The antidepressant-like, antianxiety-like and sedative effects of tryptophan (TRP), in the absence and presence of p-chlorophenylalanine (p-CPA), and melatonin were studied in mice using the forced-swimming test, open-field test and activity cage, respectively. Single-dose TRP caused an antidepressant-like effect dose dependently up to 125 mg/kg. No significant effect was observed, however, when the TRP dose was increased to 250 mg/kg, i.e. a reversal of effect occurred at high dose. With p-CPA pretreatment, the effects observed at 125 and 250 mg/kg TRP were similar to those obtained at 50 and 125 mg/kg without p-CPA pretreatment, respectively. Melatonin also caused an antidepressant-like effect in a similar manner, but appeared to be less potent than TRP. These results strongly indicate that the antidepressant-like effect of TRP was due to its conversion to 5-hydroxytryptamine (5-HT). An antianxiety-like effect was observed for TRP only at 250 mg/kg dose together with p-CPA pretreatment, while no sedative effect was observed at all. In contrast, melatonin did not produce any antianxiety-like effect, but produced sedation at 200 mg/kg dose. It may be concluded that the antianxiety-like effect of TRP is unrelated to 5-HT and melatonin formation, but associated with TRP itself or, perhaps, with other anxiolytic metabolites.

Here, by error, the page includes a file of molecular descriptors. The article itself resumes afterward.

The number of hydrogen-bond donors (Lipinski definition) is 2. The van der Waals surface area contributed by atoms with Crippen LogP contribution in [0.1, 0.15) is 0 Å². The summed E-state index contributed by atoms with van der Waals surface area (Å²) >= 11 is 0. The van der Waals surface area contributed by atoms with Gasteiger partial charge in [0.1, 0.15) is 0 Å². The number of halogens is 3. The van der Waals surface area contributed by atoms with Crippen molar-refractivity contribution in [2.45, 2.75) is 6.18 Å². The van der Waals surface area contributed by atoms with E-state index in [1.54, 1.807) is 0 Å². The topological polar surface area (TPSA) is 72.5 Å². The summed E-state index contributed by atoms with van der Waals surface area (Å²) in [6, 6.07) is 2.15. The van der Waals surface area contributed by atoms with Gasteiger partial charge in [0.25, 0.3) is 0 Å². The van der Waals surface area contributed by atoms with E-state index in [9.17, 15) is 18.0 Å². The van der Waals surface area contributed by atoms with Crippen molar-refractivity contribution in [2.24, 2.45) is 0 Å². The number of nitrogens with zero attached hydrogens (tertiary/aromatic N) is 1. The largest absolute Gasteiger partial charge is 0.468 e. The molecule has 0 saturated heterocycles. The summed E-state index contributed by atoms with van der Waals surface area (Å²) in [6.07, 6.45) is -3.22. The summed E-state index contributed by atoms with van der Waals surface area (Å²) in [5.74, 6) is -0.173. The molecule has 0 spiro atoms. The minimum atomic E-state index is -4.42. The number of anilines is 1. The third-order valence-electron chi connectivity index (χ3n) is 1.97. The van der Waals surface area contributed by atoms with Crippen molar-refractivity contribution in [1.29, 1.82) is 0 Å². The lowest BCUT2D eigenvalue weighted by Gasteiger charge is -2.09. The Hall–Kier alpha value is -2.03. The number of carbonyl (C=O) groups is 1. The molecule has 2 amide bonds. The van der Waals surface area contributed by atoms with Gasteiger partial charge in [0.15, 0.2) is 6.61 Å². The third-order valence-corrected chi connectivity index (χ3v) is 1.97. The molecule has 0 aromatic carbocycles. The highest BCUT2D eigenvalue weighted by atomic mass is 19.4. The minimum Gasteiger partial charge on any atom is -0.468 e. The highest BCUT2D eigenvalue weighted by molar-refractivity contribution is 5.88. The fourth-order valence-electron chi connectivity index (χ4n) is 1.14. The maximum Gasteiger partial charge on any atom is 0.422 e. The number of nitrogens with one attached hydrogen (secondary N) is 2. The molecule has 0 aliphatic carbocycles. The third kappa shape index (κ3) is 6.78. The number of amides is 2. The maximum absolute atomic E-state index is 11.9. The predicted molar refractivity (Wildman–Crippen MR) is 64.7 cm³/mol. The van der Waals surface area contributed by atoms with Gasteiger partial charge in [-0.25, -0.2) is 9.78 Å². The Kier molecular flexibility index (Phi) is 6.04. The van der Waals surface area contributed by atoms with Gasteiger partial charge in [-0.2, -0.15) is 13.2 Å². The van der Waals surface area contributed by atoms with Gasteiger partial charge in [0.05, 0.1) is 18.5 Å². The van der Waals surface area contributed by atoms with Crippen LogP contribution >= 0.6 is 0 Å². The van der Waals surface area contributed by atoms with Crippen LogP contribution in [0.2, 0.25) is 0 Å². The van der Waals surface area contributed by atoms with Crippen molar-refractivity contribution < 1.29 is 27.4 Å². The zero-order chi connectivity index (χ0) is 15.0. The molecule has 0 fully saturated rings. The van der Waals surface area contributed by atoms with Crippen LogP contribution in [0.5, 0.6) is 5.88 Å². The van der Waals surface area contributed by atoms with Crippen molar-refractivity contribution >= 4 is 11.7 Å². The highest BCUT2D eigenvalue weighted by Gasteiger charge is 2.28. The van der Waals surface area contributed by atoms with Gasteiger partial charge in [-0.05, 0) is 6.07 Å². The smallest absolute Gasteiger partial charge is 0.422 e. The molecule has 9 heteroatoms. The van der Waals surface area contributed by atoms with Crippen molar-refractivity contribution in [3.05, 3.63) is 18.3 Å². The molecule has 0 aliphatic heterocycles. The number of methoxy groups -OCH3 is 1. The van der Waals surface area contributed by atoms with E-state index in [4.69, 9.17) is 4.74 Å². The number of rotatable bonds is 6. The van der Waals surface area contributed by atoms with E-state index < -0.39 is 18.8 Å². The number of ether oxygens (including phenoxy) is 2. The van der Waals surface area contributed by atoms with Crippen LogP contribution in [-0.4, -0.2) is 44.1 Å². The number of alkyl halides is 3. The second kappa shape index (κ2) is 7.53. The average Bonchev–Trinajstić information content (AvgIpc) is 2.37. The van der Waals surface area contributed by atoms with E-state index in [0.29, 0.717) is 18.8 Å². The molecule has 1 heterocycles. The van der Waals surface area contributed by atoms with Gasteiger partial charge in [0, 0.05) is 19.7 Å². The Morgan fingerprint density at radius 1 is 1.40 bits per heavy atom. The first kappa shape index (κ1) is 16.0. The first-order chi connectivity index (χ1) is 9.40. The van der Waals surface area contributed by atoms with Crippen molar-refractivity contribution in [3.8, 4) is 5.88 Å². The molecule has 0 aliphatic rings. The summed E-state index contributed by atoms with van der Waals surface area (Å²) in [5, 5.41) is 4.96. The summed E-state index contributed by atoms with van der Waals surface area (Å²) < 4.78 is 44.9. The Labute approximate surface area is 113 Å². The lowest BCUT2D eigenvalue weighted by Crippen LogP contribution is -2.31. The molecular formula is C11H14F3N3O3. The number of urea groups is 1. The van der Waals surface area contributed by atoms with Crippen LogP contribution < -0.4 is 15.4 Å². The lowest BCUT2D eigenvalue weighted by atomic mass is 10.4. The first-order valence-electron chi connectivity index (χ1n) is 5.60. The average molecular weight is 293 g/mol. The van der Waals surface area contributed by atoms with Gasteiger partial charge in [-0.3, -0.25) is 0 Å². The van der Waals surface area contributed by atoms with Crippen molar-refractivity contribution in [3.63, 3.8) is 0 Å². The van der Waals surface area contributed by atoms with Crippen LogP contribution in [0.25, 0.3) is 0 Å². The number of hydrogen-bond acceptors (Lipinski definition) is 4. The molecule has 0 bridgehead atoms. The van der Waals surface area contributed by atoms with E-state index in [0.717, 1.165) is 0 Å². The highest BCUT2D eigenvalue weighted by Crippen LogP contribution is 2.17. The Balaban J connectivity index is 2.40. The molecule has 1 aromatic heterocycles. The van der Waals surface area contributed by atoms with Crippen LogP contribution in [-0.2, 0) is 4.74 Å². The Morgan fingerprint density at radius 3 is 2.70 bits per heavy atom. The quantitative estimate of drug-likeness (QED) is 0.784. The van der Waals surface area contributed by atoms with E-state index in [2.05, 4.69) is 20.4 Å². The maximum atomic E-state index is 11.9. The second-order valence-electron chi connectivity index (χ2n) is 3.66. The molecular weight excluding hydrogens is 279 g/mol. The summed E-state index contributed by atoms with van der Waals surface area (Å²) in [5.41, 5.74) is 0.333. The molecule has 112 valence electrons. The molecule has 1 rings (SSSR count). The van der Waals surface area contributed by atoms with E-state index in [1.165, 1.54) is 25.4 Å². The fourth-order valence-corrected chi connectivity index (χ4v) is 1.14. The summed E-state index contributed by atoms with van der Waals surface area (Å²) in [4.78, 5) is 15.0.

Copyright 2001 S. Karger AG, Basel